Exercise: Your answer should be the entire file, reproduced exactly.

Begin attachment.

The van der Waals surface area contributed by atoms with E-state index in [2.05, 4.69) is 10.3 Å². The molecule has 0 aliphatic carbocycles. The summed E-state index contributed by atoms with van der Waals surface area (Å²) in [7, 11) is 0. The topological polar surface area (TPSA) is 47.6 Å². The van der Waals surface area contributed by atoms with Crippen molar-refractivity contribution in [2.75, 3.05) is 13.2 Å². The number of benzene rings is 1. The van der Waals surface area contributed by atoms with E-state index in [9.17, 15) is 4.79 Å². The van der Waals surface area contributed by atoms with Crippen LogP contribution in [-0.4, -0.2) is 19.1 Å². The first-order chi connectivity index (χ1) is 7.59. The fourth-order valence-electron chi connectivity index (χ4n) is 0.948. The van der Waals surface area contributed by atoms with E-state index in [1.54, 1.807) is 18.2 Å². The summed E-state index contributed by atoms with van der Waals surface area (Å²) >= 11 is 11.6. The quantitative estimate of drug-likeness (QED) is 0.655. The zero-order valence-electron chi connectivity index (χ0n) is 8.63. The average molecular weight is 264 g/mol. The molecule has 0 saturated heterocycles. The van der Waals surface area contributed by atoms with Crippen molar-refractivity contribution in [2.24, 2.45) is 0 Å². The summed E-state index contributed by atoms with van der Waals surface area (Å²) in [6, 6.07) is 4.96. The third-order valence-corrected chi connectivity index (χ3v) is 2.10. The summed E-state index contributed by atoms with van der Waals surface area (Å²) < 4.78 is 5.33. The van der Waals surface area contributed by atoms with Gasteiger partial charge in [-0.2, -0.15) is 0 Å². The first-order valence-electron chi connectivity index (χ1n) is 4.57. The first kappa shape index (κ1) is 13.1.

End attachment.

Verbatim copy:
The van der Waals surface area contributed by atoms with E-state index in [2.05, 4.69) is 10.3 Å². The molecule has 0 aliphatic carbocycles. The summed E-state index contributed by atoms with van der Waals surface area (Å²) in [7, 11) is 0. The topological polar surface area (TPSA) is 47.6 Å². The van der Waals surface area contributed by atoms with Crippen molar-refractivity contribution in [2.75, 3.05) is 13.2 Å². The number of benzene rings is 1. The van der Waals surface area contributed by atoms with E-state index in [9.17, 15) is 4.79 Å². The van der Waals surface area contributed by atoms with Crippen LogP contribution in [-0.4, -0.2) is 19.1 Å². The first-order chi connectivity index (χ1) is 7.59. The fourth-order valence-electron chi connectivity index (χ4n) is 0.948. The van der Waals surface area contributed by atoms with E-state index in [1.54, 1.807) is 18.2 Å². The summed E-state index contributed by atoms with van der Waals surface area (Å²) >= 11 is 11.6. The quantitative estimate of drug-likeness (QED) is 0.655. The zero-order valence-electron chi connectivity index (χ0n) is 8.63. The average molecular weight is 264 g/mol. The molecule has 0 saturated heterocycles. The van der Waals surface area contributed by atoms with Crippen molar-refractivity contribution in [2.24, 2.45) is 0 Å². The summed E-state index contributed by atoms with van der Waals surface area (Å²) in [6, 6.07) is 4.96. The third-order valence-corrected chi connectivity index (χ3v) is 2.10. The summed E-state index contributed by atoms with van der Waals surface area (Å²) < 4.78 is 5.33. The van der Waals surface area contributed by atoms with Gasteiger partial charge in [-0.2, -0.15) is 0 Å². The first-order valence-electron chi connectivity index (χ1n) is 4.57. The first kappa shape index (κ1) is 13.1.